Sophie Richardson, China director at Human Rights Watch (HRW), said that the unexpected quarantine and China’s broader response to the crisis also raised real concerns about transparency. “From a medical and human rights perspective, it is essential in these situations that people can trust the information available,” she told The Telegraph. “I have real concerns about people who are supposedly “spreading rumours” being harassed by authorities, especially at a time when people are concerned they are not getting accurate information.” Many health experts who would have been “best equipped to sound the alarm about the coronavirus early” had been detained or their research halted because they were not working within the Chinese state system, she cautioned. “They have been treated as anarchists instead.”

A police officer checks the temperature of a driver at a highway in Wuhan, China

A police officer checks the temperature of a driver at a highway in Wuhan, China

Coronavirus | Total cases by country

China 1,300 cases, including 2 in Macau and 5 in Hong Kong

Elsewhere: France 3, Japan 2, Australia 1, Malaysia 3, Nepal 1, Singapore 3, South Korea 2, Taiwan 3, Thailand 4, United States 2, Vietnam 2

Fear and anxiety in epicenter of Wuhan coronavirus outbreak

China is restricting travel of 30 million people as the coronavirus death toll rises to at least 26, with more than 900 confirmed cases worldwide. CNN’s David Culver traveled to Wuhan, the epicenter of the outbreak, and scrambled to flee the city before authorities placed the city of 11 million on a partial lockdown.

Posted by CNN on Friday, January 24, 2020


The silencing of critics by an authoritarian regime that not only hides the truth from its population, but often creates a culture of fear that stifles the flow of bad news upwards, may offer some clues as to why the Wuhan crisis has seemingly spiraled out of control. The first case was reported on December 8, when officials reported that it was under control and treatable. The police questioned eight people for allegedly spreading “rumors” online, and as late as last weekend, the authorities hosted a potluck banquet attended by more than 40,000 families. It was only as the disease spread to other cities that their public denial ended and the government’s unplanned rapid response kicked in. By Friday evening, the official death toll stood at 56, with more than 1,975 infected. The virus has now spread as far as the US and Europe, with three cases confirmed in France late on Friday. The victims so far have mainly been aged between 48 and 89, with the vast majority older and with existing health conditions, although a young healthy man of 36 is also said to have died.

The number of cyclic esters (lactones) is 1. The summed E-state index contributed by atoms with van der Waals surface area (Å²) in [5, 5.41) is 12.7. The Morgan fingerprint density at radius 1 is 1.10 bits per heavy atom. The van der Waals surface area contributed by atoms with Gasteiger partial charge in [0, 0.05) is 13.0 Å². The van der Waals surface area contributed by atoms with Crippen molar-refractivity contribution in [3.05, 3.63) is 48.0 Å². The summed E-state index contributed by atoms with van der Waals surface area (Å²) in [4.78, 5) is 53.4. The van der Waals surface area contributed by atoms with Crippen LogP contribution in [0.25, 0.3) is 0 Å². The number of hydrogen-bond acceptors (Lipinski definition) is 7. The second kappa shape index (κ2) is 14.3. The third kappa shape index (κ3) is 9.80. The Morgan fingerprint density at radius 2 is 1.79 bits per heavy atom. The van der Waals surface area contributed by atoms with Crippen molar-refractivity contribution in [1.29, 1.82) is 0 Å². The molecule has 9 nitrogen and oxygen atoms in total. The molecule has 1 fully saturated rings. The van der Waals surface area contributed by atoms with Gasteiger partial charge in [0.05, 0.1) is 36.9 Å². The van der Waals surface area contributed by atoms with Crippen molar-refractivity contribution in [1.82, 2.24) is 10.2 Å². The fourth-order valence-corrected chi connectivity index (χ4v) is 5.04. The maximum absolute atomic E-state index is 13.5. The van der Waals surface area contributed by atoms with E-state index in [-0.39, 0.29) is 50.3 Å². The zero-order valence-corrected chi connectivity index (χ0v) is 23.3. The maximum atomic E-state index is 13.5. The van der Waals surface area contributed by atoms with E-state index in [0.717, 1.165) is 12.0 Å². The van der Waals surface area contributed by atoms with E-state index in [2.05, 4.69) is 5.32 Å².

A woman walks past signs during a media tour at a designated treatment clinic for coronavirus, known as 2019-nCoV, in the Kowloon Bay district of Hong Kong

A woman walks past signs during a media tour at a designated treatment clinic for Corona virus, known as 2019-nCoV, in the Kowloon Bay district of Hong Kong

Two fatalities have been reported outside of Wuhan, with one some 1,500 miles away in the northeastern province of Heilongjiang, which borders Russia and Mongolia. However, disease modelling experts from Imperial College, London,say the true figure in the city of Wuhan alone could be 4,000 and as high as 9,700 in the worst-case scenario.  State media also appeared to be prepping the public for a sudden leap in infections. On Thursday, the Global Times, citing Caixin, tweeted the unusually frank news that Wuhan doctors “predicted that the number of people becoming infected with the new coronavirus may eventually exceed 6,000.Wuhan’s rail, road and air links were sealed off on Thursday morning. By Friday, a total of 14 cities in central Hubei province suspended public transportation. Some shut down public venues, and all 70,000 of the country’s cinemas, and Shanghai’s Disneyland will remain closed this weekend.However, some outspoken doctors have warned that the severe restrictions are too little, too late to contain a virus that has already sprouted across Asia, and as far afield as the United States. “A bigger outbreak is certain,” said Guan Yi, a virologist who helped identify SARS during an outbreak that killed some 800 people in 2003.